Linux boots on Sun's Niagara chip
Dave Miller, the lead programmer for Linux on Sun Microsystems' Sparc processors, said on his blog Friday he has fired up the open-source operating system on Sun's new UltraSparc T1 "Niagara"-based server. The move is an early milestone in Sun's effort, not just to make Linux functioning on its Sparc-based computers, but also to foster a useful software environment for Linux on Sparc.
In his blog, Miller published a log showing Linux recognized the system as a 32-processor machine with the words, "total of 32 processors activated." The appearance of 32 separate processors for a single chip derives from the fact that the UltraSparc T1 has eight processing engines called cores, each able to handle four separate instruction sequences called threads.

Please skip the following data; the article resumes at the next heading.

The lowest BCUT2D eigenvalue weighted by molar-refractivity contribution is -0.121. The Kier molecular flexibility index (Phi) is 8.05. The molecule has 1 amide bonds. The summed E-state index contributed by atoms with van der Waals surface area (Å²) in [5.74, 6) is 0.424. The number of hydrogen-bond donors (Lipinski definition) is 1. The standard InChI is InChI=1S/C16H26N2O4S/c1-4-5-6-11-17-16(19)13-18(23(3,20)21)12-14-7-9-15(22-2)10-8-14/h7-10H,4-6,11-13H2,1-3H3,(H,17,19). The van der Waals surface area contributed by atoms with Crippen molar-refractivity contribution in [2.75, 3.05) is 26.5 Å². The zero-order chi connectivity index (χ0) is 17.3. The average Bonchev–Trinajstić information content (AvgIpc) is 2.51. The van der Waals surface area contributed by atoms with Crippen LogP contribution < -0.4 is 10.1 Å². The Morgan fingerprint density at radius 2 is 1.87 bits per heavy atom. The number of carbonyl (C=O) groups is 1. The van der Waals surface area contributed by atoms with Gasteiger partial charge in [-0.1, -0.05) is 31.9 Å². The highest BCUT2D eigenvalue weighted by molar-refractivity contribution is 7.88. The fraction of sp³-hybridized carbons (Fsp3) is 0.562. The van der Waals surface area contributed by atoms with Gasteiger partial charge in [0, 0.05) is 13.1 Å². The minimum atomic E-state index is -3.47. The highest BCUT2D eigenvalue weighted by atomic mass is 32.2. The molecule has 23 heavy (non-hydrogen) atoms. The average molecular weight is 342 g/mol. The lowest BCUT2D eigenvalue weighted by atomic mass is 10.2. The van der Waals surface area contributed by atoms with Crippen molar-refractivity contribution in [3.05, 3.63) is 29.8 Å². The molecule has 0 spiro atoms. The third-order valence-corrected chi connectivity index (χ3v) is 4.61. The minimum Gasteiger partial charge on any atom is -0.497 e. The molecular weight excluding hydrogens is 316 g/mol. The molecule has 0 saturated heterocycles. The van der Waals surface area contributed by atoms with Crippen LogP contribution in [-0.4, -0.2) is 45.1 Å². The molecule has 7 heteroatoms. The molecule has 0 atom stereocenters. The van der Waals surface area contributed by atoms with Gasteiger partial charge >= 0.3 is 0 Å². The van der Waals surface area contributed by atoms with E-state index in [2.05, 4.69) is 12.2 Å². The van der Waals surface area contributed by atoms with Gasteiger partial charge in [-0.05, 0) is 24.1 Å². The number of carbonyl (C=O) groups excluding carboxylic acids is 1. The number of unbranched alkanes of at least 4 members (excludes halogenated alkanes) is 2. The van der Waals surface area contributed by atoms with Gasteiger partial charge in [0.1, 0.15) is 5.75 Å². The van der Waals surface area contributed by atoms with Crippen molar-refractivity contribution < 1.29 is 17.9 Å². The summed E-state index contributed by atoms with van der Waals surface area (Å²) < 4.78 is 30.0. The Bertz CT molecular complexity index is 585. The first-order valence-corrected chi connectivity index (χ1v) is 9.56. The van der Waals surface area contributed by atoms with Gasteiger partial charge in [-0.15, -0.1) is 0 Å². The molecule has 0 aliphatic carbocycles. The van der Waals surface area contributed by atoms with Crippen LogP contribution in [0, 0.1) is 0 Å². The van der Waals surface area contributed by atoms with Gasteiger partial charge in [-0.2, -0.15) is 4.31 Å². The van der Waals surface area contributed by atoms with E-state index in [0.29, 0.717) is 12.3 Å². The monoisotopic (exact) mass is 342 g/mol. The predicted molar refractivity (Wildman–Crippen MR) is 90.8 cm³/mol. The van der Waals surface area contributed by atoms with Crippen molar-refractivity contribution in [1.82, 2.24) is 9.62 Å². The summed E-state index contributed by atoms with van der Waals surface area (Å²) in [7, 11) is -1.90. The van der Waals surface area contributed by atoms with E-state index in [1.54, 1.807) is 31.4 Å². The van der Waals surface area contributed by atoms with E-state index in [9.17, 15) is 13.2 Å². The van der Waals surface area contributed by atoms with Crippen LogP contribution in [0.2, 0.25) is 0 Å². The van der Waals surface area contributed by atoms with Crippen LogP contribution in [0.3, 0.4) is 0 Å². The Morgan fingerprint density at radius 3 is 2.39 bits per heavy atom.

The boot didn't go entirely swimmingly, however: Later in the process, the file system caused a serious problem called a kernel panic.